# estimate integral

• Aug 25th 2007, 12:36 PM
runner07
estimate integral
Estimate

ln 1.5 = (integral from 1 to 1.5) dt/t

using the approximation (1/2)[Lf(P) + Uf(P)] with
P = {1 = (4/4) , (5/4), (6/4) , (7/4) , (8/4), (9/4), (10/4) = (5/2)} .

sorry everyone! the book is online so i had copied and pasted this question but for some reason the numbers changed and i didnt notice. im sorry for the confusion. thank you all for letting me know.
[note- the f's in Lf and Uf are like L(sub)f and U(sub)f]
• Aug 25th 2007, 03:58 PM
TKHunny
Quote:

Originally Posted by runner07
P = {1 = 8 , 9 , 10 , 11 , 12 = 1. 5}.

1) I cannot imagine what that might mean.
2) If you invented this notation, please don't invent new notation. There is already way too much.
3) Can you provide the EXACT wording of the question and some indication of your efforts? If your textbook's author invented the notation, the explanation has to be in there, somewhere.
• Aug 25th 2007, 04:23 PM
Jhevon
Quote:

Originally Posted by runner07
Estimate

ln 1.5 = (integral from 1 to 1.5) dt/t

using the approximation (1/2)[Lf(P) + Uf(P)] with
P = {1 = 8 , 9 , 10 , 11 , 12 = 1. 5}.

I believe he is describing a Darboux integral

P describes the partitions and L(f,P) is the lower Darboux sum and U(f,P) is the upper Darboux sum
• Aug 25th 2007, 04:37 PM
TKHunny
That may be, but I'm still wondering how 1 = 8 and 12 = 1.5!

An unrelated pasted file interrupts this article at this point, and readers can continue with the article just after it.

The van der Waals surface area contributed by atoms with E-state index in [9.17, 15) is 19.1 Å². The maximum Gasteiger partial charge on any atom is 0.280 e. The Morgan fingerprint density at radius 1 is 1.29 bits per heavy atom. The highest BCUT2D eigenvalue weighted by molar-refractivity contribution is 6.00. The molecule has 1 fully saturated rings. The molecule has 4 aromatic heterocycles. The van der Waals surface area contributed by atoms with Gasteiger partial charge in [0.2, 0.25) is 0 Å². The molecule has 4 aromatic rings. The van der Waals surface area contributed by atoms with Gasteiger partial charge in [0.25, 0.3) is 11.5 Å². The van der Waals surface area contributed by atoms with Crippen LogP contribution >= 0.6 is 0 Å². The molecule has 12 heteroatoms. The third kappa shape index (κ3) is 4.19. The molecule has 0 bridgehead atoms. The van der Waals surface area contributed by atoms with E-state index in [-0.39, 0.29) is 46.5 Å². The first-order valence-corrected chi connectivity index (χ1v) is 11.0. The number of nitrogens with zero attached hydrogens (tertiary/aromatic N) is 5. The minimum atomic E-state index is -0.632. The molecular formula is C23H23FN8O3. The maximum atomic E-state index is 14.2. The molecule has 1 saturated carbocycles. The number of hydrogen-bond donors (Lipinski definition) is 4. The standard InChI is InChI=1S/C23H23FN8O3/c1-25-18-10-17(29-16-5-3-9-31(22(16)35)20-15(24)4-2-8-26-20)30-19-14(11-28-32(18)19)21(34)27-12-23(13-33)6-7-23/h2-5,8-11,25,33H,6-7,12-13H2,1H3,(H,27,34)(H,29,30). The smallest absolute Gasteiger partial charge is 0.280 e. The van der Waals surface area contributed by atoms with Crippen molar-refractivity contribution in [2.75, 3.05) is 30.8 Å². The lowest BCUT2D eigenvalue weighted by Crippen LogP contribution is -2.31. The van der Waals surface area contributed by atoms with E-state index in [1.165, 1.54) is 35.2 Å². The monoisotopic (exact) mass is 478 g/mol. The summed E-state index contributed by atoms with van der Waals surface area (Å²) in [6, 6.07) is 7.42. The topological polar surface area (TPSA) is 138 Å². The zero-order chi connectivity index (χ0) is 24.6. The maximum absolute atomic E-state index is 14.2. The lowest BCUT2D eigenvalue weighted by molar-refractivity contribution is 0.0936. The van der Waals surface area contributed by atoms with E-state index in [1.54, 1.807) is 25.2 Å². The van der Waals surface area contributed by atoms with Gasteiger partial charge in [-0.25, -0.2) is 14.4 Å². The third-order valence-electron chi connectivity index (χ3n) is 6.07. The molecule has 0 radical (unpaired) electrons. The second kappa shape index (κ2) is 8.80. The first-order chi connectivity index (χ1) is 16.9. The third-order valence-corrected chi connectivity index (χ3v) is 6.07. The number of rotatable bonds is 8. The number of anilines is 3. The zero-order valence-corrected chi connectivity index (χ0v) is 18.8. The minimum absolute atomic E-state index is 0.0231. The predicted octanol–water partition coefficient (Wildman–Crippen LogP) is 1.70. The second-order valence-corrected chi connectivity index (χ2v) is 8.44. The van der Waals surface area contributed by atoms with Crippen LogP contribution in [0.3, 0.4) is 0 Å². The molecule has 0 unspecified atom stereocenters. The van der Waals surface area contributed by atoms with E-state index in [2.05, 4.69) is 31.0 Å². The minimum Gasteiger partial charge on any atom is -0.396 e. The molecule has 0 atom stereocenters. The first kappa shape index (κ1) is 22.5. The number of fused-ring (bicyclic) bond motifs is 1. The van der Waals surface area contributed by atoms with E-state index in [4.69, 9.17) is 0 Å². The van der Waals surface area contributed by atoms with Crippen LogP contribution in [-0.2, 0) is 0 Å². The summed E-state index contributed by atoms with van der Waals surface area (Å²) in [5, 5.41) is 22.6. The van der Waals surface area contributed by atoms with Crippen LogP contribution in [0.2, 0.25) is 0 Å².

Perhaps this means the number of subintervals?
• Aug 25th 2007, 04:38 PM
Jhevon
Quote:

Originally Posted by TKHunny
That may be, but I'm still wondering how 1 = 8 and 12 = 1.5!

Perhaps this means the number of subintervals?

yeah, he lost me there too
• Aug 25th 2007, 05:03 PM
ThePerfectHacker
Quote:

Originally Posted by runner07
Estimate

ln 1.5 = (integral from 1 to 1.5) dt/t

using the approximation (1/2)[Lf(P) + Uf(P)] with
P = {1 = 8 , 9 , 10 , 11 , 12 = 1. 5}.

Say the partition is $P=\{1,1.1,1.2,1.3,1.4,1.5\}$.

Then, $U(f,P) = \sup_{[1,1.1]}\{ f\}\cdot (1.1-1) + \sup_{[1.1,1.2]}\cdot (1.2-1.1) + ... + \sup_{[1.4,1.5]}\cdot (1.5-1.4)$
Since $f$ is non-increasing the supremum is the left endpoint.
Thus,
$U(f,P) = f(1)(.1)+f(1.1)(.1)+...+f(1.4)(.1) = .1 \left( 1+\frac{1}{1.1}+...+\frac{1}{1.4} \right)$
Similarly,
$L(f,P) = f(1.1)(.1)+f(1.2)(.1)+...+f(1.5)(.1) = .1\left( \frac{1}{1.1}+\frac{1}{1.2}+...+\frac{1}{1.5} \right)$
• Aug 26th 2007, 09:47 AM
runner07
sorry everyone! the book is online so i had copied and pasted this question but for some reason the numbers changed and i didnt notice. im sorry for the confusion. thank you all for letting me know.
• Aug 26th 2007, 07:33 PM
TKHunny
No worries. Use TPH's very clear demonstration and let's see what you get.